The parable we read this morning is a familiar one for many people, so much so that “being a good Samaritan” is an expression we use today. When hearing this parable it is always very easy to cast ourselves in the shoes of the Samaritan traveller, and to think “I would have done the same thing”. Consequently we may look on the priest and the Levite who precede him along the road as heartless individuals, who by moving to the other side of the road, seem to be trying to avoid the voice of their own conscience telling them to help the poor man on the side of the road. In short, we could risk typecasting “the bad” characters of the story and then leave it at that promising ourselves we would never ever be as bad as them. But, as the old saying goes, ‘familiarity breeds contempt’ and by looking at the parable of the Good Samaritan in this way we could end up dismissing it as a Sunday School story that does not have much to say for our times.
Yet, this parable has inspired countless people, even outside Christianity, to reassess the way they relate to others and the way they follow the second of the two great commandments, ‘You shall love your neighbour as yourself.’ This is because in the parable, besides all the details taken from first century life in Palestine, Jesus instructions touch on two basic realities about being human – being in desperate need, and being confronted by someone in desperate need.
Yes, Our Lord is obviously teaching us that a person in need of help is, in that moment, the neighbour to whom we must show compassion and mercy. But regardless of how straightforward this teaching may sound, it is a rather more difficult to put into practice, not simply because of the sheer number of people in need, but because a crucial part of Jesus’ teaching often goes unnoticed. According to the gospel, it doesn’t matter whether or not the neighbour is known to us already and actually lives near to us; it doesn’t matter whether or not he is seemingly deserving of help according to our individual standards, and it doesn’t matter whether or not we think that our help may be wasted on him. The commandment says “Love your neighbour” and the neighbour is anyone we encounter.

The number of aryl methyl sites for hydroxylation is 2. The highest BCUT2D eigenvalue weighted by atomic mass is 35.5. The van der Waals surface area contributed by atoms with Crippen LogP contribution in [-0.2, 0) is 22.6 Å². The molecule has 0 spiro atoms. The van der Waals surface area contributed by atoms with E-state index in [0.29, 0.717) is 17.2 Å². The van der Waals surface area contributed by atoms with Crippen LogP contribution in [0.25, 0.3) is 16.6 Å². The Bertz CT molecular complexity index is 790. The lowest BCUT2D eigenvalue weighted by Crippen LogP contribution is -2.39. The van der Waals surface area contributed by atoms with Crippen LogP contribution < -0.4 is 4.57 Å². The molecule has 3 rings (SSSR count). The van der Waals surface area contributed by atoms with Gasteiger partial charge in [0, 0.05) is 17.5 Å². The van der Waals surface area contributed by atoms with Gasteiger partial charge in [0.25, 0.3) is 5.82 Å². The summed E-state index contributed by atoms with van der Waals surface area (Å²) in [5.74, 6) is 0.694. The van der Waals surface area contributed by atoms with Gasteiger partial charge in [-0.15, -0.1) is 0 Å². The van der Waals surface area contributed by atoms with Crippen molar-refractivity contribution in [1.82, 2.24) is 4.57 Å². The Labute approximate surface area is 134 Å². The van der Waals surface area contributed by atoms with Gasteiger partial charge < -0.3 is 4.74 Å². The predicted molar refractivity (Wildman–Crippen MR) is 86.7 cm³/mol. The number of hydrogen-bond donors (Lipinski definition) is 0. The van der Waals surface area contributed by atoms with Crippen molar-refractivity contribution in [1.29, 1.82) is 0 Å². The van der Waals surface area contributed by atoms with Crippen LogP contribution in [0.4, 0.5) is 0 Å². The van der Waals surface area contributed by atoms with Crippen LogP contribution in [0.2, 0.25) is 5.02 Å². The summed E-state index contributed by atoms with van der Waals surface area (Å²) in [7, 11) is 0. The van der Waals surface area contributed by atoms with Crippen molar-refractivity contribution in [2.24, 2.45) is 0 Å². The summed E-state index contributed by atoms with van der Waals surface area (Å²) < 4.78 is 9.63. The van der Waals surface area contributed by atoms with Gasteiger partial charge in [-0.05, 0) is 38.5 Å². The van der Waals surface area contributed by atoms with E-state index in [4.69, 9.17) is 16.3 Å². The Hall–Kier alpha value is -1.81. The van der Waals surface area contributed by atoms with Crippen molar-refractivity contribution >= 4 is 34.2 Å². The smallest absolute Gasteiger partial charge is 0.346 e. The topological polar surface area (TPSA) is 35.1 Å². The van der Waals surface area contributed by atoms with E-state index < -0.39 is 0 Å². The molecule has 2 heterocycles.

Jesus reinforces this point by cleverly crafting the parable to build up a moral punchline. He employs a common literary device used in storytelling to capture the audience attention by introducing three different characters posed with the same ethical question. Nowadays this could sound along the lines of, “A priest, a curate, and a churchwarden walk into a bar…” but in case of our gospel reading it would have been “A priest, a Levite, and an Israelite walk into a bar…” except that Jesus does not say Israelite, he says ‘a Samaritan’. His substitution of the Israelite with the figure of a Samaritan is very powerful. To his first listeners, if the priest and the Levite did not help the poor man, then the Samaritan would have probably done him even more harm – because, if you remember from last week, Samaritans were seen as outcasts.
Jesus surprises his listeners by attributing the role of the proverbial “Good Samaritan” to, well, the Samaritan traveller and in this Jesus shows that especially when we are confronted by people in need any discrimination between ourselves and the others must give way to mercy. Jesus shatters the well-known saying “Charity begins at home”. Instead, Jesus explains that if the commandment says “Love your neighbour” then the neighbour is anyone we encounter (truly!) regardless of where or who they are.
‘A Samaritan traveller who came upon him was moved with compassion when he saw him. He went up and bandaged his wounds… and looked after him’
Looking at the parable in its proper light, I wonder how arbitrary many of our discriminations may sound, and how sinful many of our reasons for not helping others may look. Looking at this gospel passage I wonder what we are going to do to follow Jesus’ teaching more closely.